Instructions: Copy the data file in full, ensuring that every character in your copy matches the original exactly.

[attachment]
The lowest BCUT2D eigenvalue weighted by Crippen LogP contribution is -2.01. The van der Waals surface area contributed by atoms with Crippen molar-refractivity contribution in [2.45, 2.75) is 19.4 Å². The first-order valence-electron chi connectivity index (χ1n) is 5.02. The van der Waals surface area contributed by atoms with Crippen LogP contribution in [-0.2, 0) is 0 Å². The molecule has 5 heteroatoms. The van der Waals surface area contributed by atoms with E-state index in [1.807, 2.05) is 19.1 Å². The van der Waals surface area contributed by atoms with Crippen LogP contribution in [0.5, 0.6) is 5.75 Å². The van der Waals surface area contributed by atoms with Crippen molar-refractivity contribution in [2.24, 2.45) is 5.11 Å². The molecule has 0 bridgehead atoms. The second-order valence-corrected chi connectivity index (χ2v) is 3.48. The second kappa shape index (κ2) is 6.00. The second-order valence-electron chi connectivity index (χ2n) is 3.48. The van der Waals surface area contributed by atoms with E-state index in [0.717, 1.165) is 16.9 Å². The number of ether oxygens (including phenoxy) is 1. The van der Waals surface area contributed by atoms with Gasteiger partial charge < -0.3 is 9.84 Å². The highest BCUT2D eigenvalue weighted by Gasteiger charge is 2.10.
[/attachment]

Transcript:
The lowest BCUT2D eigenvalue weighted by Crippen LogP contribution is -2.01. The van der Waals surface area contributed by atoms with Crippen molar-refractivity contribution in [2.45, 2.75) is 19.4 Å². The first-order valence-electron chi connectivity index (χ1n) is 5.02. The van der Waals surface area contributed by atoms with Crippen LogP contribution in [-0.2, 0) is 0 Å². The molecule has 5 heteroatoms. The van der Waals surface area contributed by atoms with E-state index in [1.807, 2.05) is 19.1 Å². The van der Waals surface area contributed by atoms with Crippen LogP contribution in [0.5, 0.6) is 5.75 Å². The van der Waals surface area contributed by atoms with Crippen molar-refractivity contribution in [2.24, 2.45) is 5.11 Å². The molecule has 0 bridgehead atoms. The second-order valence-corrected chi connectivity index (χ2v) is 3.48. The second kappa shape index (κ2) is 6.00. The second-order valence-electron chi connectivity index (χ2n) is 3.48. The van der Waals surface area contributed by atoms with E-state index in [0.717, 1.165) is 16.9 Å². The number of ether oxygens (including phenoxy) is 1. The van der Waals surface area contributed by atoms with Gasteiger partial charge < -0.3 is 9.84 Å². The highest BCUT2D eigenvalue weighted by Gasteiger charge is 2.10.